“Hop ‘Till You Drop”: DISH Network and major TV networks fight over copyright implications of DISH’s new Hopper technology
It’s déjà vu all over again: a new technology is introduced making it easier for consumers to experience copyrighted works, and suddenly, old arguments used to resist predecessors to that new technology become salient again. Sometimes those old arguments work and the new technology is vanquished, other times, the new technology emerges victorious.
On May 24th, 2012, DISH Network and the four major broadcast networks (ABC, CBS, NBC, and Fox) lay the groundwork for the next big “new technology versus old media” courtroom clash. (Links to the complaints are at the bottom of the article). With potential to significantly modify SCOTUS’s decision in Sony v. Universal City Studios, Inc., 464 U.S. 417 (1984), which authorized individuals to record television programs using their personal VCRs, the upcoming litigation over DISH’s “Hopper” device should be of concern not only to copyright law scholars, but to the general public as well. This post will thus explore the general background of the case, what each party claims, and the possible pit falls in those arguments.
DISH Network is a satellite TV provider, with approximately 14 million customers. They specialize in HD programming, and are licensed to rebroadcast both national and international content, including content from four major networks.
ABC, CBS, NBC, and Fox are the four major television broadcasters. They provide free over-the-air programming, which they fund by selling advertising space between breaks in programming. [author’s note: NBC is 51% owned by Comcast, the US’s largest cable television operator and DISH’s direct competitor]. The Networks also currently license their content to on-demand internet services such as hulu.com and Netflicks.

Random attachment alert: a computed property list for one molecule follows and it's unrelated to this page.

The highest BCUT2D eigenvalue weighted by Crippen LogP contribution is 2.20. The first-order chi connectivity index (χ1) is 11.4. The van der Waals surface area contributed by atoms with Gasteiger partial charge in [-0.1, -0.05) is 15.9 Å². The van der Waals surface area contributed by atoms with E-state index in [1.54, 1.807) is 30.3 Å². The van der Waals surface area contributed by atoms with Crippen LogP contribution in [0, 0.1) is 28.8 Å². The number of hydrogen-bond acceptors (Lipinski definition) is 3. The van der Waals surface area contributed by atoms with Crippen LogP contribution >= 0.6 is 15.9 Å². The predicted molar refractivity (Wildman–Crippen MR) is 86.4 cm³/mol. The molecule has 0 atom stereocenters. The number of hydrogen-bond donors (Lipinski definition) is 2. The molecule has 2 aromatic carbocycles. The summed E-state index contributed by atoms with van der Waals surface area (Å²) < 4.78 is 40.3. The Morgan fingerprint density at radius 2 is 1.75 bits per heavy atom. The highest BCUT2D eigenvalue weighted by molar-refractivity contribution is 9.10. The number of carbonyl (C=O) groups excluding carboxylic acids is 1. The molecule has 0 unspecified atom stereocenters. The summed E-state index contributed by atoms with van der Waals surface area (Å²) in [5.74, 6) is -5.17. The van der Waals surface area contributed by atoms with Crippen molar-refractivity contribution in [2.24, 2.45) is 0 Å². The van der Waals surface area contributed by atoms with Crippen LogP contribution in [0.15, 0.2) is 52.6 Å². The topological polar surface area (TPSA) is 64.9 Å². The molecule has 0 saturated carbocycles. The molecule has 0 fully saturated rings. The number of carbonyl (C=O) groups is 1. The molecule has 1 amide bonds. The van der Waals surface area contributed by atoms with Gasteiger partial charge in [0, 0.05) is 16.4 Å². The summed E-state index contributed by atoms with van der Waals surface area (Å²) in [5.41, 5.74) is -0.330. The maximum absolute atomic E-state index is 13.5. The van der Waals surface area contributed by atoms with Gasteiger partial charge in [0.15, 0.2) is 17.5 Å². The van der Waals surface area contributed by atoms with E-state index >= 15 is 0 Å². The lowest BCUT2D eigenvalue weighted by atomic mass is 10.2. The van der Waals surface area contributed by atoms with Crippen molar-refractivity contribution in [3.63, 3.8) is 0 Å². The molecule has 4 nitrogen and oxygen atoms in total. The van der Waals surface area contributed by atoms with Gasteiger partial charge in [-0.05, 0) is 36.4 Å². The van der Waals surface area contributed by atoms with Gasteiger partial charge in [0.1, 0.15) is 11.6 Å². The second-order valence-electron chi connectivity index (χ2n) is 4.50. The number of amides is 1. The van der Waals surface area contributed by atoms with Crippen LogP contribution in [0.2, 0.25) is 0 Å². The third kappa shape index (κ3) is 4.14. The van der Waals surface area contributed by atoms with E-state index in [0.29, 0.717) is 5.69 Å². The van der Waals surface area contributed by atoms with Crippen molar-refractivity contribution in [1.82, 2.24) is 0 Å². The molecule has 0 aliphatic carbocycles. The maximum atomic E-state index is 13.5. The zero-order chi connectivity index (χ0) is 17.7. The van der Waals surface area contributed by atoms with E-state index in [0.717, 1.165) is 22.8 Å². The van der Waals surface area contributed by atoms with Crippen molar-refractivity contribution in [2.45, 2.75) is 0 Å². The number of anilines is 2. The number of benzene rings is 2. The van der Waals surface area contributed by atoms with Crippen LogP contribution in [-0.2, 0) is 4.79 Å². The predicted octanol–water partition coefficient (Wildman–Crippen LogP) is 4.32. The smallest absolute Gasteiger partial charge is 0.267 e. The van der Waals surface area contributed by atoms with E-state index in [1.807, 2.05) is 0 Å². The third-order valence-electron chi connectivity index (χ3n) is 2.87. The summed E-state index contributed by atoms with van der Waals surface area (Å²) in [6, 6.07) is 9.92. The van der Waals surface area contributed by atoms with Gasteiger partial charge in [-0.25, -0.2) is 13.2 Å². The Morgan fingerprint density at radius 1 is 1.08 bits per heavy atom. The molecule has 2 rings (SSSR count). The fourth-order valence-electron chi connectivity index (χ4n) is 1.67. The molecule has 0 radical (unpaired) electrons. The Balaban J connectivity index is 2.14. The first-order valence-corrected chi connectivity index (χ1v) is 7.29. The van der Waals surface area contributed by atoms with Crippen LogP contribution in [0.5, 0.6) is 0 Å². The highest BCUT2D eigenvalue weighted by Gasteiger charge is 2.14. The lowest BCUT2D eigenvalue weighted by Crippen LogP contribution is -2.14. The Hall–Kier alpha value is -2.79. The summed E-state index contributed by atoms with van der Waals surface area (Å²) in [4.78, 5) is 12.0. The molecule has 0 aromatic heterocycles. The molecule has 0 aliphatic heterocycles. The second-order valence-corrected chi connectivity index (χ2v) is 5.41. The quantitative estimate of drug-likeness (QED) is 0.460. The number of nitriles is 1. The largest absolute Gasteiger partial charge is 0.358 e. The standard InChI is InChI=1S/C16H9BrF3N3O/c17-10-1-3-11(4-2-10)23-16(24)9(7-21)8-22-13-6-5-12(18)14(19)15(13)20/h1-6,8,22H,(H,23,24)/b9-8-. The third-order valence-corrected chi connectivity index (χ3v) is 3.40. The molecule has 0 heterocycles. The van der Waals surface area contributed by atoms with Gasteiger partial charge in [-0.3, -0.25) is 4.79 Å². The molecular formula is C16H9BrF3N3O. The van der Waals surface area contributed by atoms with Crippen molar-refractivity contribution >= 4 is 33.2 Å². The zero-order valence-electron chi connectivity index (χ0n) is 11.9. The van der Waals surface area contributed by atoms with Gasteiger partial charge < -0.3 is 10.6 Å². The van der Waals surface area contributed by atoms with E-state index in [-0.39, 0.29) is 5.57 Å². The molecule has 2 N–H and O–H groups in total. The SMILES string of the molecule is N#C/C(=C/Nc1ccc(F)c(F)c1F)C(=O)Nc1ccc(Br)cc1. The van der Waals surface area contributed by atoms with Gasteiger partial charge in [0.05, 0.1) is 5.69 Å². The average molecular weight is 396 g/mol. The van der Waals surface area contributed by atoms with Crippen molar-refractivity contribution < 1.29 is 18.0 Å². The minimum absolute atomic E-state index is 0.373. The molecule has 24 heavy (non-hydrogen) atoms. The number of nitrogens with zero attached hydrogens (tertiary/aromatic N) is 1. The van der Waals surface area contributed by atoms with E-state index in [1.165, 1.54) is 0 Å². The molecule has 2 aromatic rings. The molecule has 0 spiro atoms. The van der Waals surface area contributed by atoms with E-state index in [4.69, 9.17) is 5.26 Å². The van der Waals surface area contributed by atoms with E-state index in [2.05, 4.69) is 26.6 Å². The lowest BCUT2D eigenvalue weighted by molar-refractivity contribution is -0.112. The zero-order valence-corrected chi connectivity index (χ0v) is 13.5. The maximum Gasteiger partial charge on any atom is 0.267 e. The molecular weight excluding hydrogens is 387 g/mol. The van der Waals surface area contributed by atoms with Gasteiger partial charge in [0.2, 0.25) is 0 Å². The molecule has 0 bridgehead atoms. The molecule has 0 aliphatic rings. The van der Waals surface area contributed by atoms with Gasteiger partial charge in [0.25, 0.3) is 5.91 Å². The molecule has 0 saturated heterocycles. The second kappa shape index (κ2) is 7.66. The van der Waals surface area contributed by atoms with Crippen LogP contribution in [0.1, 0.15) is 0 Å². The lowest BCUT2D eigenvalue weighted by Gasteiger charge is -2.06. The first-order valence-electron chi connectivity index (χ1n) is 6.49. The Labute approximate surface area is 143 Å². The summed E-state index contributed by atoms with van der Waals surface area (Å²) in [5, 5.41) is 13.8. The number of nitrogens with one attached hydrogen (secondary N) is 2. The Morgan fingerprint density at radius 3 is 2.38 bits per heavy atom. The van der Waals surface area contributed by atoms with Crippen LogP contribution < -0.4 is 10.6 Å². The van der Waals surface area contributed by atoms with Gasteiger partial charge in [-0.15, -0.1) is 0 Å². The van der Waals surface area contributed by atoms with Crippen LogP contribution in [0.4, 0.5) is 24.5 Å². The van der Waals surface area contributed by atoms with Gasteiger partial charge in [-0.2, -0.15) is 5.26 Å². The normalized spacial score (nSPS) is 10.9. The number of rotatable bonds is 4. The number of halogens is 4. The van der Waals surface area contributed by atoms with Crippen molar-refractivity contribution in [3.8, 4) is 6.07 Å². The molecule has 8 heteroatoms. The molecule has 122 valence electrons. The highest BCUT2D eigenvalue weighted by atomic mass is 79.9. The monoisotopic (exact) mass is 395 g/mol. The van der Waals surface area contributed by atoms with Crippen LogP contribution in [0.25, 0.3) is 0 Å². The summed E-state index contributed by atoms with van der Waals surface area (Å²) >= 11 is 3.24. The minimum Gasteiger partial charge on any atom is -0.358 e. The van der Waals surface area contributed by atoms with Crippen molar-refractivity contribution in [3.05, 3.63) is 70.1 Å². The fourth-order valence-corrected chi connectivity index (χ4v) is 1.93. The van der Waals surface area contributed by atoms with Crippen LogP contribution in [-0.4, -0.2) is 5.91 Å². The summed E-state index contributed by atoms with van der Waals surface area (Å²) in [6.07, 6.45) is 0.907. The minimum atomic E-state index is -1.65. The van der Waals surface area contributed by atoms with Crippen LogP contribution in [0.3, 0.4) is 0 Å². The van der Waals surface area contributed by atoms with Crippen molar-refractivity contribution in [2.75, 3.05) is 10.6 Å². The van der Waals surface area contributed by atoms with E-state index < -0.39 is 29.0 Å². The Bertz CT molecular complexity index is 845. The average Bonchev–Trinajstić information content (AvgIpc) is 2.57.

The case arises out of DISH’s launch of its “Hopper” device in March, and two Hopper services in March and May of this year: “Primetime Anytime” and “AutoHop.” The Hopper itself is a massive personal hard drive/digital video recorder (DVR), containing two terabytes of storage (about 2,000 hours of video). It is the largest DVR device on the market, holding twice the capacity of any other current DVR device. Primetime Anytime allows DISH subscribers who own a Hopper to simultaneously record the full three hour (four hours on Sunday) prime time lineup of all four major networks in High Definition (HD). The consumer chooses to activate the Primetime Anytime function, and when he or she does, the Hopper retains the video for up to eight days. The “AutoHop” feature supplements Primetime Anytime, and allows consumers who chose to use the service to automatically “hop” over the commercial segments interrupting the (now-recorded) prime time broadcast starting at 1:00 am the day after the original broadcast. The commercials are retained even with AutoHop is activated, and thus consumers can choose to watch them by hitting the rewind or fastforward button on their remotes.
On May 24th the action broke. On the east coast, DISH filed suit in the district court for the southern district of New York against the broadcasters for declaratory relief, seeking a court ruling that AutoHop does not violate its preexisting broadcast licenses with the major networks and that it does not infringe those broadcaster’s copyrights. Meanwhile, on the west coast, NBC, CBS, and Fox (ABC is sitting this one out so far) filed suit in the district court for the central district of California (in Los Angeles) almost simultaneously (in a crucial move, DISH submitted their complaint just ahead of the Networks). NBC and CBS seek an injunction against the continued sale of the Hopper, and the Primetime Anytime and AutoHop services, while Fox seeks the injunction, as well as damages for breach of contract and breach of an implied covenant of good faith. The Networks alleged that the Hopper, Primetime Anytime, and AutoHop infringes copyright in their programming because it “blocks the delivery of advertising to viewers and thereby deprives copyright owners of the means by which they are paid for their works … [thus it] threatens to diminish the quantity and quality of the programming Americans have come to expect and demand.”